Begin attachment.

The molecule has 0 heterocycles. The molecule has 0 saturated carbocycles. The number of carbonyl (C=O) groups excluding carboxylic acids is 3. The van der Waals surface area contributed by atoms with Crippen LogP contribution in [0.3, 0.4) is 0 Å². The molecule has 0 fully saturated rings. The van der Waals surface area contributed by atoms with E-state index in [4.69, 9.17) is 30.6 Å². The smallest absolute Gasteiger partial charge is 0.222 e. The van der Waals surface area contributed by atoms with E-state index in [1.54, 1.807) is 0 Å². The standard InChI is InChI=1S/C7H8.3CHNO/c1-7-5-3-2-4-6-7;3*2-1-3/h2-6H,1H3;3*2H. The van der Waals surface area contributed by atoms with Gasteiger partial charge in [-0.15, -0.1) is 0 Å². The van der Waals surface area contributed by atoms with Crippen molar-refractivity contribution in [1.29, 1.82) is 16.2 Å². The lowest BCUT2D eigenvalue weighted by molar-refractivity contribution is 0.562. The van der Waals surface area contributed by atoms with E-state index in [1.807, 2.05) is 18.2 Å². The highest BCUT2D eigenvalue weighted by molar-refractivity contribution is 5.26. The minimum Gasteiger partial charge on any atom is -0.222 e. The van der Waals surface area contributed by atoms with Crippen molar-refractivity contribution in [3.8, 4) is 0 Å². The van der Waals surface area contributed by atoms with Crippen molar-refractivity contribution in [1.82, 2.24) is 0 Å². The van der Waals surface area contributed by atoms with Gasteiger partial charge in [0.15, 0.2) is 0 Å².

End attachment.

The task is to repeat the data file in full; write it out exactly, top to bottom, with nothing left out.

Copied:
The molecule has 0 heterocycles. The molecule has 0 saturated carbocycles. The number of carbonyl (C=O) groups excluding carboxylic acids is 3. The van der Waals surface area contributed by atoms with Crippen LogP contribution in [0.3, 0.4) is 0 Å². The molecule has 0 fully saturated rings. The van der Waals surface area contributed by atoms with E-state index in [4.69, 9.17) is 30.6 Å². The smallest absolute Gasteiger partial charge is 0.222 e. The van der Waals surface area contributed by atoms with E-state index in [1.54, 1.807) is 0 Å². The standard InChI is InChI=1S/C7H8.3CHNO/c1-7-5-3-2-4-6-7;3*2-1-3/h2-6H,1H3;3*2H. The van der Waals surface area contributed by atoms with Gasteiger partial charge in [-0.15, -0.1) is 0 Å². The van der Waals surface area contributed by atoms with Crippen molar-refractivity contribution in [1.29, 1.82) is 16.2 Å². The lowest BCUT2D eigenvalue weighted by molar-refractivity contribution is 0.562. The van der Waals surface area contributed by atoms with E-state index in [1.807, 2.05) is 18.2 Å². The highest BCUT2D eigenvalue weighted by molar-refractivity contribution is 5.26. The minimum Gasteiger partial charge on any atom is -0.222 e. The van der Waals surface area contributed by atoms with Crippen molar-refractivity contribution in [3.8, 4) is 0 Å². The van der Waals surface area contributed by atoms with Crippen molar-refractivity contribution in [1.82, 2.24) is 0 Å². The van der Waals surface area contributed by atoms with Gasteiger partial charge in [0.15, 0.2) is 0 Å².